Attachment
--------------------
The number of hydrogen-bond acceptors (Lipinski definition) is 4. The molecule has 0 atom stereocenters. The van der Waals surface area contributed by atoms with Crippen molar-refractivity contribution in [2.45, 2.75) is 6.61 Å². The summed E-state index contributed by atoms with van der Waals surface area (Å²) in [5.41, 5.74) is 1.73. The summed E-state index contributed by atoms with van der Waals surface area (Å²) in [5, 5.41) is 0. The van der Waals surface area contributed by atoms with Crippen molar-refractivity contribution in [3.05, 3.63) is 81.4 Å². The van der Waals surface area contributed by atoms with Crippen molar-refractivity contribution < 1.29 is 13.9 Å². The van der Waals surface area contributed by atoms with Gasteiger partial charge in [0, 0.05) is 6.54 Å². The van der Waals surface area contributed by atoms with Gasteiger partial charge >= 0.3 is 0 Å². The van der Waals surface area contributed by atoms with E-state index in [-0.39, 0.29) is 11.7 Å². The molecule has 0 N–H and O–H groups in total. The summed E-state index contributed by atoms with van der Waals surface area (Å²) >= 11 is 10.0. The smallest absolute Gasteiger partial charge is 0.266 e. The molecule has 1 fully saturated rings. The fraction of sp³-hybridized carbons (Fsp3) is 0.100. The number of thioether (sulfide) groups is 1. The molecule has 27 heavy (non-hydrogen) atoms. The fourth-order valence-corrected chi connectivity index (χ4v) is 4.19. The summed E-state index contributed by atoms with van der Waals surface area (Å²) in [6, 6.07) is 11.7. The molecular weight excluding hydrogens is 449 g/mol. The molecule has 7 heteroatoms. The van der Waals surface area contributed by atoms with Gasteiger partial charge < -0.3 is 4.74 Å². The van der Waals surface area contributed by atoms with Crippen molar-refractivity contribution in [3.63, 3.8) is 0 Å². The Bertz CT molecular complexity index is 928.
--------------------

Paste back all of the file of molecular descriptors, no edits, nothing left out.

The number of hydrogen-bond acceptors (Lipinski definition) is 4. The molecule has 0 atom stereocenters. The van der Waals surface area contributed by atoms with Crippen molar-refractivity contribution in [2.45, 2.75) is 6.61 Å². The summed E-state index contributed by atoms with van der Waals surface area (Å²) in [5.41, 5.74) is 1.73. The summed E-state index contributed by atoms with van der Waals surface area (Å²) in [5, 5.41) is 0. The van der Waals surface area contributed by atoms with Crippen molar-refractivity contribution in [3.05, 3.63) is 81.4 Å². The van der Waals surface area contributed by atoms with Crippen molar-refractivity contribution < 1.29 is 13.9 Å². The van der Waals surface area contributed by atoms with Gasteiger partial charge in [0, 0.05) is 6.54 Å². The van der Waals surface area contributed by atoms with Gasteiger partial charge >= 0.3 is 0 Å². The van der Waals surface area contributed by atoms with E-state index in [-0.39, 0.29) is 11.7 Å². The molecule has 0 N–H and O–H groups in total. The summed E-state index contributed by atoms with van der Waals surface area (Å²) >= 11 is 10.0. The smallest absolute Gasteiger partial charge is 0.266 e. The molecule has 1 fully saturated rings. The fraction of sp³-hybridized carbons (Fsp3) is 0.100. The number of thioether (sulfide) groups is 1. The molecule has 27 heavy (non-hydrogen) atoms. The fourth-order valence-corrected chi connectivity index (χ4v) is 4.19. The summed E-state index contributed by atoms with van der Waals surface area (Å²) in [6, 6.07) is 11.7. The molecular weight excluding hydrogens is 449 g/mol. The molecule has 7 heteroatoms. The van der Waals surface area contributed by atoms with Gasteiger partial charge < -0.3 is 4.74 Å². The van der Waals surface area contributed by atoms with Crippen molar-refractivity contribution in [3.63, 3.8) is 0 Å². The Bertz CT molecular complexity index is 928.